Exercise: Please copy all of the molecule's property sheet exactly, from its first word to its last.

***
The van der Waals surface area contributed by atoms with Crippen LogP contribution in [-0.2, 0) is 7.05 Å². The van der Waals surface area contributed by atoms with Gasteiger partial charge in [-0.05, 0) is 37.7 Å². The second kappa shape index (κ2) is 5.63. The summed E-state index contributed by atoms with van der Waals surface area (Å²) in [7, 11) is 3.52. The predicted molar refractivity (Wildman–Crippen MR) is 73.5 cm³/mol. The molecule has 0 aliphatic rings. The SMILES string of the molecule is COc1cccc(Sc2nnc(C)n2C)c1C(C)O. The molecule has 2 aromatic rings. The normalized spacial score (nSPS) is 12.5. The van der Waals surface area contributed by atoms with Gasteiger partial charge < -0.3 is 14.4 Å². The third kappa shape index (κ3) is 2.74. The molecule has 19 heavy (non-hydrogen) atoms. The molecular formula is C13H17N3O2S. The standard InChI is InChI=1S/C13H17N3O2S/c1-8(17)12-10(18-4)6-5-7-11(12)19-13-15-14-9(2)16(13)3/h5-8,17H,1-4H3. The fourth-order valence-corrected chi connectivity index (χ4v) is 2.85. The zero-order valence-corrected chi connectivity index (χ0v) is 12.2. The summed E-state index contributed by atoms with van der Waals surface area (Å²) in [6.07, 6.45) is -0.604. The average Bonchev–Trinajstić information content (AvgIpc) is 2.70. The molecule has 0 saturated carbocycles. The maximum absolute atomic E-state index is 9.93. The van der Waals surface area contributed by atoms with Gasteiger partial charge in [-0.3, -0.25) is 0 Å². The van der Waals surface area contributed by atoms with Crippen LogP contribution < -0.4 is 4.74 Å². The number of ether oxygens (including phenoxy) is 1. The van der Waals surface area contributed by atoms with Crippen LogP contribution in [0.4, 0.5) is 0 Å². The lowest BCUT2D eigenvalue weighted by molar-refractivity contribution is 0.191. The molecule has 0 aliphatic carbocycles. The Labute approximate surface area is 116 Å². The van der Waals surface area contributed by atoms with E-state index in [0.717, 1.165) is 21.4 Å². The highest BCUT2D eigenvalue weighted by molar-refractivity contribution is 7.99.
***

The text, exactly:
The van der Waals surface area contributed by atoms with Crippen LogP contribution in [-0.2, 0) is 7.05 Å². The van der Waals surface area contributed by atoms with Gasteiger partial charge in [-0.05, 0) is 37.7 Å². The second kappa shape index (κ2) is 5.63. The summed E-state index contributed by atoms with van der Waals surface area (Å²) in [7, 11) is 3.52. The predicted molar refractivity (Wildman–Crippen MR) is 73.5 cm³/mol. The molecule has 0 aliphatic rings. The SMILES string of the molecule is COc1cccc(Sc2nnc(C)n2C)c1C(C)O. The molecule has 2 aromatic rings. The normalized spacial score (nSPS) is 12.5. The van der Waals surface area contributed by atoms with Gasteiger partial charge < -0.3 is 14.4 Å². The third kappa shape index (κ3) is 2.74. The molecule has 19 heavy (non-hydrogen) atoms. The molecular formula is C13H17N3O2S. The standard InChI is InChI=1S/C13H17N3O2S/c1-8(17)12-10(18-4)6-5-7-11(12)19-13-15-14-9(2)16(13)3/h5-8,17H,1-4H3. The fourth-order valence-corrected chi connectivity index (χ4v) is 2.85. The zero-order valence-corrected chi connectivity index (χ0v) is 12.2. The summed E-state index contributed by atoms with van der Waals surface area (Å²) in [6.07, 6.45) is -0.604. The average Bonchev–Trinajstić information content (AvgIpc) is 2.70. The molecule has 0 saturated carbocycles. The maximum absolute atomic E-state index is 9.93. The van der Waals surface area contributed by atoms with Gasteiger partial charge in [-0.3, -0.25) is 0 Å². The van der Waals surface area contributed by atoms with Crippen LogP contribution < -0.4 is 4.74 Å². The number of ether oxygens (including phenoxy) is 1. The van der Waals surface area contributed by atoms with Crippen LogP contribution in [0.4, 0.5) is 0 Å². The lowest BCUT2D eigenvalue weighted by molar-refractivity contribution is 0.191. The molecule has 0 aliphatic carbocycles. The Labute approximate surface area is 116 Å². The van der Waals surface area contributed by atoms with E-state index in [0.717, 1.165) is 21.4 Å². The highest BCUT2D eigenvalue weighted by molar-refractivity contribution is 7.99.